Employing a remote workforce can bring enormous benefits to an organization, like expanding attracting top talent and saving on overhead expenses that usually accompany a location-dependent workforce. But employing remote workers also comes with its own set of legal implications that remote leaders need to consider. Each of these legal issues could be a potential liability for your company.
Make sure that you work through the proper channels to ensure that each issue is properly and adequately addressed in your:
With a remote workforce, all communication takes place in a decentralized environment. Privacy and security of your business’ information should be at the top of your list of concerns—just think of all the sensitive information your employees have access to and...
How do you manage remote teams? For the most part, there are many similarities between managing remote teams and general management best practices. However, there are some specific considerations that managers of remote employees should consider. Whether your team is entirely remote, or you only have some remote direct reports, there are some big remote management mistakes you can make that can severely impact the productivity and overall happiness of your team.
If you’re charged with managing a team, you have to be mindful of the skills, behaviors and attitudes that job requires. Identifying what you need to do in order to effectively carry out this responsibility. That means that if you do have a remote team, it’s up to you to identify what the management needs are for that situation. Reading this blog post is a great start — as you read, make note of exactly what you need to work on and make...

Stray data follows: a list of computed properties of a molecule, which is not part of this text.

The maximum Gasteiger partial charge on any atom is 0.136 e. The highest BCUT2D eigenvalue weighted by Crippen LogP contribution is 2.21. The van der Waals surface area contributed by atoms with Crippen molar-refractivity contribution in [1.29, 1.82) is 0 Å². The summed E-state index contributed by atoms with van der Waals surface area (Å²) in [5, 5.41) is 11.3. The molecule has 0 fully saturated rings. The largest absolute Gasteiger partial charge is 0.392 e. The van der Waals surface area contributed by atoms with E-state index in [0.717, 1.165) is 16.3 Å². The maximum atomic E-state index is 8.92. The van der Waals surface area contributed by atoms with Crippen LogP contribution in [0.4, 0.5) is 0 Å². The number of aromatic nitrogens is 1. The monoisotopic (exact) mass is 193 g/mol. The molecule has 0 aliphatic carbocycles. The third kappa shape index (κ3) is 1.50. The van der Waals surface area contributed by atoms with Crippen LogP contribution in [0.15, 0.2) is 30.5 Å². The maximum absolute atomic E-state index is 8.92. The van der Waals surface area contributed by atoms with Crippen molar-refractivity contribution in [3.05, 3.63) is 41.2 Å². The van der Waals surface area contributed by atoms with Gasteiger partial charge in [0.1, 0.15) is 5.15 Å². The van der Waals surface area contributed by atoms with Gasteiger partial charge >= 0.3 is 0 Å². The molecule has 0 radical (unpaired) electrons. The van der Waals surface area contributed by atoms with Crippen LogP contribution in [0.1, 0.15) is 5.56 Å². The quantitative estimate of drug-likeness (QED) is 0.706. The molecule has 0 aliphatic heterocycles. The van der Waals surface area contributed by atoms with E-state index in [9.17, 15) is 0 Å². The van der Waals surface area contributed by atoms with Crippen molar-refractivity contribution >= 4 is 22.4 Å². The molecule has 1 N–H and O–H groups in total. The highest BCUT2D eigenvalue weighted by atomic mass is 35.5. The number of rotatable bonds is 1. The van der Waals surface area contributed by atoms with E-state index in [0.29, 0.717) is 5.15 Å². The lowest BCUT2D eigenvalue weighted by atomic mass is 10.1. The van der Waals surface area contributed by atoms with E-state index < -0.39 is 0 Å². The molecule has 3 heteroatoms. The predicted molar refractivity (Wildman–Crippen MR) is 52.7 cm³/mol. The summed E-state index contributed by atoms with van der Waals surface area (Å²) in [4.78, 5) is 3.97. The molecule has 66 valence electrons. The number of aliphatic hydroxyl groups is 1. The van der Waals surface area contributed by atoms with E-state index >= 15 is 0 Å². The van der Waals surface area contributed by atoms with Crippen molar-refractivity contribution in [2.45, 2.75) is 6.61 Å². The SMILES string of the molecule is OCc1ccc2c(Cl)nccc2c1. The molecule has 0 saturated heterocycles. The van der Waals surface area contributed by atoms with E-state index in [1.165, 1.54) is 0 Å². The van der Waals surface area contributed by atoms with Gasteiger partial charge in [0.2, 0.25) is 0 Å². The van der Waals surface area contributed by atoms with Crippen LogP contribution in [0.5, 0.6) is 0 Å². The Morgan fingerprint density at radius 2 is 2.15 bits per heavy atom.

When you work in an office, opportunities to connect with coworkers happen naturally. They can happen on your way into the office, when you're using the office kitchen, or when you stop by a coworker's space to ask a question. When you work on a remote team, it can seem that you don't have those same types of opportunities. However, you can build a remote work culture — it just takes more intentional planning than you would need if the whole team worked in the same physical space.
The key to creating a culture in which your team feels connected is to establish company-wide expectations and processes that support those connections. When your team understands the importance of connecting, both personally and professionally, they are more likely to initiate those connections on their own.
Communication, as always, is king. Have clear expectations of the channels, content, frequency of company communication. Trust only happens when...
Group projects: the bane of every student’s existence because you always knew that at least one person wouldn't do their fair share of the work.
Fast forward to now: all those who never learned how to pull their own weight in group projects are adults, and some of them are working on your team.
So how do you deal with someone who is not pulling their weight when you can’t actually see what they’re doing?
And as usual, we’ll go by the mantra, “It’s not my fault, but it’s my problem.” Which means that even though this individual’s poor performance may not be because of anything you did, it does mean that it affects you, the team, and the company. It's not good for anyone if everyone isn't...